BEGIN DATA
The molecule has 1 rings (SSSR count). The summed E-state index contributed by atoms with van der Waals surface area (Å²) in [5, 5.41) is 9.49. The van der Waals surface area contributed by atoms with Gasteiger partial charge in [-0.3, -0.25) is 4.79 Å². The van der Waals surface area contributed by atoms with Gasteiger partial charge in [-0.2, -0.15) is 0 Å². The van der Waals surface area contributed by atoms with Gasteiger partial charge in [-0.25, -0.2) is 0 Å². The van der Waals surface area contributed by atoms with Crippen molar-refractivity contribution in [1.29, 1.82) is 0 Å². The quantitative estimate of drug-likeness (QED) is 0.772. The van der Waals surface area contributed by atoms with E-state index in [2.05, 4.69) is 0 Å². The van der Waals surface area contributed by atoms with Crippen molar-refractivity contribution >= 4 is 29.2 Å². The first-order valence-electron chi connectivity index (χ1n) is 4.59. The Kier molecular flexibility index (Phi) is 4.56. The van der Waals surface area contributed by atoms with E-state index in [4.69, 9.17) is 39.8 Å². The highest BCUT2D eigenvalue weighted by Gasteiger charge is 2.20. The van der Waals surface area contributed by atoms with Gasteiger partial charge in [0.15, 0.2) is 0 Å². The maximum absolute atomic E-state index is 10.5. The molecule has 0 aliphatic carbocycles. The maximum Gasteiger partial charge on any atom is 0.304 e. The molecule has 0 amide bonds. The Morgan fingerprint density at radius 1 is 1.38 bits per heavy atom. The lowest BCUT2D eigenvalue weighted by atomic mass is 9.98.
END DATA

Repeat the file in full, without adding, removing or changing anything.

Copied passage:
The molecule has 1 rings (SSSR count). The summed E-state index contributed by atoms with van der Waals surface area (Å²) in [5, 5.41) is 9.49. The van der Waals surface area contributed by atoms with Gasteiger partial charge in [-0.3, -0.25) is 4.79 Å². The van der Waals surface area contributed by atoms with Gasteiger partial charge in [-0.2, -0.15) is 0 Å². The van der Waals surface area contributed by atoms with Gasteiger partial charge in [-0.25, -0.2) is 0 Å². The van der Waals surface area contributed by atoms with Crippen molar-refractivity contribution in [1.29, 1.82) is 0 Å². The quantitative estimate of drug-likeness (QED) is 0.772. The van der Waals surface area contributed by atoms with E-state index in [2.05, 4.69) is 0 Å². The van der Waals surface area contributed by atoms with Crippen molar-refractivity contribution >= 4 is 29.2 Å². The first-order valence-electron chi connectivity index (χ1n) is 4.59. The Kier molecular flexibility index (Phi) is 4.56. The van der Waals surface area contributed by atoms with E-state index in [4.69, 9.17) is 39.8 Å². The highest BCUT2D eigenvalue weighted by Gasteiger charge is 2.20. The van der Waals surface area contributed by atoms with Gasteiger partial charge in [0.15, 0.2) is 0 Å². The maximum absolute atomic E-state index is 10.5. The molecule has 0 aliphatic carbocycles. The maximum Gasteiger partial charge on any atom is 0.304 e. The molecule has 0 amide bonds. The Morgan fingerprint density at radius 1 is 1.38 bits per heavy atom. The lowest BCUT2D eigenvalue weighted by atomic mass is 9.98.